Erb’s Palsy

There are many kinds of birth trauma that can give rise to injury to a newborn. Erb’s palsy refers to a devastating injury to the brachial plexus, a network of nerves in the neck that control all the arm nerves. When these nerves are injured, it limits a child’s ability to move and manipulate their shoulder, arm, and hands.

What Causes Erb’s Palsy?

Erb’s palsy occurs when the obstetrician applies too much force when extracting the baby from the birth canal. This could be through the use of forceps or a vacuum extractor, or when a medical practitioner puts too much pressure on the baby’s head while pulling the baby from the birth canal. The baby’s injury occurs to the area where the fifth and sixth cranial nerves meet that join the upper point of the brachial plexus.

The brachial plexus nerves allow for feeling and movement to the child’s arms, hands and fingers. Newborns that have been injured brachial plexus nerves are limited in the movements of their shoulders, upper arms and fingers. Injury to the brachial plexus often times occurs because the anterior shoulder of the infant cannot pass through the birth canal even though the baby’s head has passed. This is referred to as should dystocia. “Dystocia” means a difficult or slow birth.

Shoulder dystocia is one of the most anxiety-ridden emergencies in childbirth. Most times the shoulder dystocia event occurs without warning. Effective management of the emergency requires that the medical providers immediately acknowledge it has occurred and act accordingly in a safe and emergent fashion. That means that the doctors or midwives or nurses maneuver the baby to relieve the impacted shoulder. One such maneuver is the McRoberts maneuver that is designed to relieve the impacted shoulder by internal rotation of the baby. This usually allows for a spontaneous delivery.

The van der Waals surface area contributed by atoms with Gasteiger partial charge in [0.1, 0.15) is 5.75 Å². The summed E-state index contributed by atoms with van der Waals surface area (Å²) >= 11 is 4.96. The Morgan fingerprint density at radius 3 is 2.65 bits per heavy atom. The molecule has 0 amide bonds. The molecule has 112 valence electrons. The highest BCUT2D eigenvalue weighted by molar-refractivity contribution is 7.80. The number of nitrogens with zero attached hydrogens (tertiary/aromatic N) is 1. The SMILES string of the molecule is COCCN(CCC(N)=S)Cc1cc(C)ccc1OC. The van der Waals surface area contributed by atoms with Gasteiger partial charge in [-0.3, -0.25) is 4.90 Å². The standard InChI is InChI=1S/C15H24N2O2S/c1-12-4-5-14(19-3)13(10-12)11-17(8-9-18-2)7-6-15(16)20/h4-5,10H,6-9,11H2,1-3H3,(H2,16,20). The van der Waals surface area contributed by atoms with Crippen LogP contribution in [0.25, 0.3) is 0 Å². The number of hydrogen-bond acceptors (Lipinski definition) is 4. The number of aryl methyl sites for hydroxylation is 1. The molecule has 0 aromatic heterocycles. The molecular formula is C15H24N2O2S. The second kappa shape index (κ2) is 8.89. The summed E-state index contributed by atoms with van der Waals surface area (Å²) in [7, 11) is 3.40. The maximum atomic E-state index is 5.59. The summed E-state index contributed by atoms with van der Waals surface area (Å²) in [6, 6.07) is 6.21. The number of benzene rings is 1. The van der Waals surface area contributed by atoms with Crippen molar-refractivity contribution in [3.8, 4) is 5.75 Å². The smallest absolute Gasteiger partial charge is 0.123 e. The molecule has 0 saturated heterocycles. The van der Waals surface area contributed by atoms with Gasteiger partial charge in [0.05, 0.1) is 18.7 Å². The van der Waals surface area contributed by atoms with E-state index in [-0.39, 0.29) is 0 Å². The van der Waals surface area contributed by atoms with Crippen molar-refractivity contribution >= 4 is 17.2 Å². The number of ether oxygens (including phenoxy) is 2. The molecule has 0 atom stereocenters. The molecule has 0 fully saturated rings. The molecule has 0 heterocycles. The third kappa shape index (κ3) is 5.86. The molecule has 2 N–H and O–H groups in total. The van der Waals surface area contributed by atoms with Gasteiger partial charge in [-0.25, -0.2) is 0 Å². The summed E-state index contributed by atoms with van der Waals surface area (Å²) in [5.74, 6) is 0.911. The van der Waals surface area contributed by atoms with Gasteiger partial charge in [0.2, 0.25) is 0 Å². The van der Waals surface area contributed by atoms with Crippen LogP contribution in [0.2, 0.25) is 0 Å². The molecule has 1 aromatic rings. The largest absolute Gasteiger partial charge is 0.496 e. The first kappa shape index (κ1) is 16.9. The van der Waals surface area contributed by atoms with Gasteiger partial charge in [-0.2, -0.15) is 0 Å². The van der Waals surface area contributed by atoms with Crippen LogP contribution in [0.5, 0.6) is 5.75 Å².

Four different types of nerve injuries can cause Erb’s palsy: avulsion, rupture, praxis/stretch, and neuroma. Avulsion is when the nerve separates from the spine completely. Rupture is when there is a tear throughout the nerve itself, but not at the spine. Praxis/stretch is when the nerve is torn, not damaged. And neuroma is when the scar tissue from the original injury puts pressure on the nerve and prevents the nerves from sending messages down the spine.

Risk Factors

Erb’s palsy is typically seen in difficult deliveries. Some risk factors include:

  • Previous delivery involving shoulder dystocia, an obstetrical injury that occurs when the baby’s nerves controlling the upper arms are damaged or stretched during delivery ;
  • Use of drugs to speed up or induce labor;
  • Larger babies, i.e. weighing over 8 ½ lbs. at birth;
  • When the mother has a smaller, or unusual-shaped pelvis;
  • Breech position or any malposition in the birth canal;
  • Either a rapid labor or a prolonged labor.

Erb’s palsy is typically diagnosed after observing weakness of the arm. Your physician may order an x-ray or other imaging studies to determine if there is any damage to the neck and shoulder’s bones. Also, tests such as electromyologram (EMG) or a nerve conduction study (NCS) can determine whether nerve signals are working properly in the upper arm muscles.

If your child’s condition does not change within the first several months, your doctor may explore surgical options. Regardless of the treatment, every 2 out of 10 babies with Erb's palsy have permanent paralysis in some form. It is a devastating birth injury.

If your child has been afflicted with Erb’s palsy as a result of medical malpractice at a Chicago or Illinois hospital, call Kreisman Law Offices at 312.346.0045 or 800.583.8002 for an immediate free consultation, or fill out a contact form. We will take your call anytime, 24 hours a day. With over 40 years of experience handling birth injury cases, Kreisman Law Offices has the resources and know-how to obtain justice for you and your loved ones.

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